After the coffee plantation, we then drove for about 30 minutes to the Alak Village. The village was made up of about 60 homes, all laid out in a circular pattern around a communal house. The Alak people strongly believe in spirits and hold an annual buffalo-sacrificing ritual to honour the spirits who protect their village and help their crops. When we arrived, the village was fairly empty, except for a small group of children. Actually it seemed only children and baby animals inhabited the village, including puppies, chicks, and piglets. We had never seen so many piglets running around or sleeping under steps before. They were so incredibly adorable! Our guide later told us that all the older villagers were out working in the rice fields.
The children were very shy and we were quite conscious of the fact that we were entering their “home”. It was slightly awkward showing up and being allowed to just walk around the village. The children all watched us curiously, as we more or less just paced in a circle checking things out. I personally felt like I was intruding and didn’t feel comfortable with just freely taking photos. Every time I wanted to take a picture I made sure to ask my guide or the person in my shot if it was ok.
We were then taken to a local school, which the guesthouse where we booked our tour helps fund the improvement of the facilities. Since it was Sunday when we went on our tour, the school was empty. But we got a chance to get a glimpse of what a classroom looked like in rural Laos. Everything was fairly basic with just the important necessities; blackboard, desk, and benches. The school looked really good, actually, and it was clear that the guesthouse took pride in it.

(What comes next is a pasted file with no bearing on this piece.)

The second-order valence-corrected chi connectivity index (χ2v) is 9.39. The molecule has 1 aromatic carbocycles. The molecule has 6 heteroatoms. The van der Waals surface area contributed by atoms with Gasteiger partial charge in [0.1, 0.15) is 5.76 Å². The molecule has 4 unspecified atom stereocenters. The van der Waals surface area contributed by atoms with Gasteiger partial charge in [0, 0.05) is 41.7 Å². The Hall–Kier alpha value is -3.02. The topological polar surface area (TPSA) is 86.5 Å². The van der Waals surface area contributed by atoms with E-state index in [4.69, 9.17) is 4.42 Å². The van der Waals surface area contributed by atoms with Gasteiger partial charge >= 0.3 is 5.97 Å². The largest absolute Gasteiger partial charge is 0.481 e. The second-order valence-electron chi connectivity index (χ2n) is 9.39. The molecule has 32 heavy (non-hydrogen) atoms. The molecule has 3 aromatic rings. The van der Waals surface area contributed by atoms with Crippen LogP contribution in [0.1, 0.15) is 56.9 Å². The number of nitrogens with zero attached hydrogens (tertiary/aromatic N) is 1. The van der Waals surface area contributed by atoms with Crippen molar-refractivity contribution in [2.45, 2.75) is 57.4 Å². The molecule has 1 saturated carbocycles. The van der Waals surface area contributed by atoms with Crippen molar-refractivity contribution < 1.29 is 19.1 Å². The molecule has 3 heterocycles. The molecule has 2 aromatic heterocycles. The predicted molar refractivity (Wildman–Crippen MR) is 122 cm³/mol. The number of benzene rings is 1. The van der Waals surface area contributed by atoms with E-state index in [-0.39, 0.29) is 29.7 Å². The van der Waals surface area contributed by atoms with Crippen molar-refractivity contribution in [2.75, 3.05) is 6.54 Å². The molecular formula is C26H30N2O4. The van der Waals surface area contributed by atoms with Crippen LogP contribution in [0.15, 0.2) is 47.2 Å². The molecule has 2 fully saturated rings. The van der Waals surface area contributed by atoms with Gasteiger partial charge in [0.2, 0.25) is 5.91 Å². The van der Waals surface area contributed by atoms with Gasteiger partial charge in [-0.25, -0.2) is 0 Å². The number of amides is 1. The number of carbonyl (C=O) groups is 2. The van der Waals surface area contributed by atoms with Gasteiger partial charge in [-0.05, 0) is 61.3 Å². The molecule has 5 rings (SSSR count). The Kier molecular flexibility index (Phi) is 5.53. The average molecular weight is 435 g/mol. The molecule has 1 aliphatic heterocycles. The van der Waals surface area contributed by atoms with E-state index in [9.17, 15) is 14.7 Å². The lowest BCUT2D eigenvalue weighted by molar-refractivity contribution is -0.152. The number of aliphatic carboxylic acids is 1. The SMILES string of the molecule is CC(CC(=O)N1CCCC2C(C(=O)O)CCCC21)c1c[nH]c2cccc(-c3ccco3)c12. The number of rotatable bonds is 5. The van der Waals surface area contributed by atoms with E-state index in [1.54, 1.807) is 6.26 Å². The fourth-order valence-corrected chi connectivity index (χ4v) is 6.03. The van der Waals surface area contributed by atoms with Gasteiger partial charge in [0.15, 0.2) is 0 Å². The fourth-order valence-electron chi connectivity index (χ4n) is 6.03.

We then visited another larger, more structured village called Katu Village. The village is made up of 120 homes and is known specifically for their coffin making abilities. These coffins are carved out of tree trunks and are made well before someone is expected to die. When a member of the village dies, they are placed in the coffin and put under small “huts” in their cemetery. The coffins are not buried, but instead remain protected under the huts.
We didn’t feel as if we were intruding so much with this village, partly because I think it was larger. There seemed to be a lot more activity going on and the people didn’t pay too much attention to us.
Tad Lo Waterfall
Our final stop was our third and last waterfall for the day, Tad Lo Waterfall. The waterfalls themselves were small and not particularly spectacular, but they provided a beautiful backdrop for the surrounding area. It seemed as though a number of resorts and guesthouses had been built up around the waterfalls. It would be a really nice and relaxing area to spend a day and night in if time permitted.
We arrived back in Pakse around 5pm rather worn out from the day. We did a fare amount of driving and a lot of sightseeing. Although we had set our sights on motorbiking the route ourselves, it was nice to be able to sit back and let someone else do all the work.